“Um, Hi. This is Carol. You know, the pastor? I noticed that you’ve been attending every week for six months, and, well, we’re putting together our new member class, and I was wondering if you want to come, and, you know, join the church. Just give me a call. Or email me. Or call. Whatever’s best for you. And let me know what you think. Either way. I’d be happy to answer any questions you have, too. Umm. Uuuh. That’s all. Thanks. Bye.”
I hung up the phone and wondered, What makes me so nervous about that? It’s like asking someone out on a date.
Of course, I tried to have this conversation with a real, live human, instead of an answering machine, but after a few attempts, I resorted to the message. Believe it or not, I usually have a good record with these things. Every church that I served has grown, and it’s often as a result of my fumbling, awkward invitations (it’s actually worse in person). But I heard nothing from this couple. In fact, after they earned a six-month perfect attendance award, they never came back.
I’m not sure why. But my hunch is that they really just needed a place where they could slip in and out of the pew, unnoticed. I worry that they ran away because I was too anxious. I feel like a teenaged girlfriend who didn’t know when to stop calling. I have this vision in my mind of them playing the message over and over again, laughing harder each time they hear it.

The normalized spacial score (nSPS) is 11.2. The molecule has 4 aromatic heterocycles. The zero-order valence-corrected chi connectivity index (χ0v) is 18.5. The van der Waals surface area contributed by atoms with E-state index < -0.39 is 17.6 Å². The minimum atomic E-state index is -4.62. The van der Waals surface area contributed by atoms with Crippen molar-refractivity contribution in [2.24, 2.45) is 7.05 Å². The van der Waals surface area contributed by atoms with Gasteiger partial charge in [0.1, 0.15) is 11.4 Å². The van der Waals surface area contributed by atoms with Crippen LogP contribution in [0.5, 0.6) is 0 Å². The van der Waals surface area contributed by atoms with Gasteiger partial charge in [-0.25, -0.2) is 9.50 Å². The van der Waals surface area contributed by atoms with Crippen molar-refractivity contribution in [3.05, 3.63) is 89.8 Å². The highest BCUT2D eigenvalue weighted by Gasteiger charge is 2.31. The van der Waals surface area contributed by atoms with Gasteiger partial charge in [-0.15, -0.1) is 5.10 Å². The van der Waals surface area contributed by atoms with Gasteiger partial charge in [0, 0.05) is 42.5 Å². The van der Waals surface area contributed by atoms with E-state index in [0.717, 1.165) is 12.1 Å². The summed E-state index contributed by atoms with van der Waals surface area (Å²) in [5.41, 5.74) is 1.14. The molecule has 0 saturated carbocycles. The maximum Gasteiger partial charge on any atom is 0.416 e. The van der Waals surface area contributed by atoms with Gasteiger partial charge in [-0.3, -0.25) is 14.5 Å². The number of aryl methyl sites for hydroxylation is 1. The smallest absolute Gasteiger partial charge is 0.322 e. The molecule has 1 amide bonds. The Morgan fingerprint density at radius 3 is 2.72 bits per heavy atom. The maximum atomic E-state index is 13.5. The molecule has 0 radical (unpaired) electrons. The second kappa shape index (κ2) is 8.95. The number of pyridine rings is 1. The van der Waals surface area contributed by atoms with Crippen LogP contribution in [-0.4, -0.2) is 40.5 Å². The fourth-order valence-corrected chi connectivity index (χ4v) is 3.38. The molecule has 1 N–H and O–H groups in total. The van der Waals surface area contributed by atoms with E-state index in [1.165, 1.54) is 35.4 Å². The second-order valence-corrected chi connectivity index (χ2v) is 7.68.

But that’s just my own insecurity taking over. Rationally, I’m sure it’s something else.
It could be that they’re afraid of membership. I’ve met a lot of people like that. They’re commitment-phobic, when it comes to the church.
But why? I mean, membership has never been so prevelant. I join something new every day. I’m a member of The New York Times, The Washington Post, and about 50 Facebook communities. Often, when I want to read an article or retrieve information, I have to become a member first. And it’s not just on the web, the people I’m around are members of museums, arts associations, and political organizations. They have memberships to pools, for heaven’s sake.
So, why are people so afraid to become members of a church? Do they fear the committee meetings? Do they feel like they have to adhere to an entire history of Christian beliefs? Do they worry about the financial commitment?
I’ve heard people say that churches should do away with membership altogether. I don’t think that’s the way to go. After growing up in a church where there was no membership, I never felt like I had any stake in the place. I thought of it as a place I went, not a place where I belonged. I felt disconnected.
I like church membership. It binds me to a community, with people I would never have any connection with otherwise. It makes me mutually responsible for the young and the old. It allows me to find out the best about people, and the worst. I honestly believe that God can work through membership, through those awkward and beautiful relationships.
But those calls are still painful to make.